This week’s nature kits focus on the different sounds that we hear outside. From the calling of birds to the whistling of wind to the crunching of leaves—nature is alive with its own special type of music.
Every Saturday, nature kits have been given out on a first-come, first-served basis from 10:00 am–12:00 pm. Nature kits focus on a different theme each week and are meant to be done along our trails. If you can’t make it out to the Center to pick up a kit, make sure to check our blog each week for ways to get in some nature exploration at home.
Activity #1: Sound Scavenger Hunt
In our own neighborhoods, there are sounds specific to nature and sounds not specific to nature.
- Print out a sound scavenger hunt and go on a hike to see if you can hear the sounds on the sheet.
- As you hike around, pause at a few points and cup your hands around the back of your ear to look like the ears of a deer. This helps to amplify sound or make it louder.
- Animals like deer and rabbits have large cup-shaped ears so that they can listen for predators such as foxes and coyotes.
- Which sounds on your scavenger hunt sheet are sounds from nature? Which are sounds that are not from nature? Are there any sounds that you hear that aren’t on the scavenger hunt sheet?
Activity #2: Animal Charades
- Take a piece of paper and cut it into strips.
- Brainstorm some animals that make distinct sounds and write (or draw for younger children) one animal on each piece of paper.
- Put all of the slips of paper in a brown paper bag.
- Go outside and find the perfect stage to perform your charades.
- Have one person from your family pick a piece of paper from the brown bag and make the sound that that animal makes.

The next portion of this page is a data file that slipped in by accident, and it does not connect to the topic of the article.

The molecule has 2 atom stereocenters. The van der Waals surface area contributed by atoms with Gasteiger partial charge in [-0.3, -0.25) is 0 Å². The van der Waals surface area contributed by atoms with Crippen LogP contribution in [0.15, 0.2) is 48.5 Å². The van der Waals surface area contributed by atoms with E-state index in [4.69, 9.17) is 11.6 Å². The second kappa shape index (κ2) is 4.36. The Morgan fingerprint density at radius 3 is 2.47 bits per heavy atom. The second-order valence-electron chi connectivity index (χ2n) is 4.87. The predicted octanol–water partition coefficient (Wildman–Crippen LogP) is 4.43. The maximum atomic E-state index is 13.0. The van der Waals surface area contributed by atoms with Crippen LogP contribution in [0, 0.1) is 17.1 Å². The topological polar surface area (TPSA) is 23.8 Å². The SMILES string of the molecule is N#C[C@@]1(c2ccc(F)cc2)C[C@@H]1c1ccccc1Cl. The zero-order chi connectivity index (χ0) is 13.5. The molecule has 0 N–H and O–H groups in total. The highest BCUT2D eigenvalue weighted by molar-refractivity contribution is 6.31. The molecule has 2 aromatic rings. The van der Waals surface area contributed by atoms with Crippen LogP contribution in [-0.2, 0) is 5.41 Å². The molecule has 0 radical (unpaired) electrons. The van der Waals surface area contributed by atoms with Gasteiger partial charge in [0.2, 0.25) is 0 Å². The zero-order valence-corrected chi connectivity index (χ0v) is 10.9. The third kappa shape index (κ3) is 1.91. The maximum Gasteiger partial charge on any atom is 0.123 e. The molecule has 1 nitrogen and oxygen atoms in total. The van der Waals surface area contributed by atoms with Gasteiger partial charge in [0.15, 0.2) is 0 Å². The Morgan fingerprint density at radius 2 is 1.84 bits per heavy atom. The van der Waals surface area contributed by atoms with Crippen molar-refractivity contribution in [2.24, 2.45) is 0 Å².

- Can everyone else guess what animal it is?
- Have another person take a turn.
- For an extra challenge, split your family into teams and see who can get through the most animals in a set amount of time.
- Which animal sounds were really easy to guess? Which were really hard?
Activity #3: Family Nature Band
- It’s time to create your very own rock band!
- Have each member of your family find a nature instrument.
- Some examples include: using a rock and stick for a drum set, making an xylophone out of different sized sticks, or just grabbing some leaves to crunch.
- Have one person from your family act as a conductor.
- When the conductor moves their hands quickly, the music should go faster.
- When the conductor moves their hands slowly, the music should slow down.
- The conductor can also tell certain people when to stop or start playing.
- Point to someone to tell them to start playing.
- Act as though your hand is a mouth and clamp your fingers together to tell someone to stop playing.
- Can you put together your own family song?
Activity #4: Jingle Sticks
- Find a Y-shaped stick in your backyard or a nearby park.
- Tie a piece of yarn onto one side of the stick.
- String materials that would make sound through the yarn.
- Some examples include: dried pasta, beads, or buttons.
- Once your materials are added, tie the yarn off on the other side of the stick.
- You can wrap the bottom of your stick in yarn or color it with paint.
If you do any of these activities, be sure to snap a picture and share it with us on social media (tag us @schuylkillcenter)—we’d love to see what you discover in your own backyard!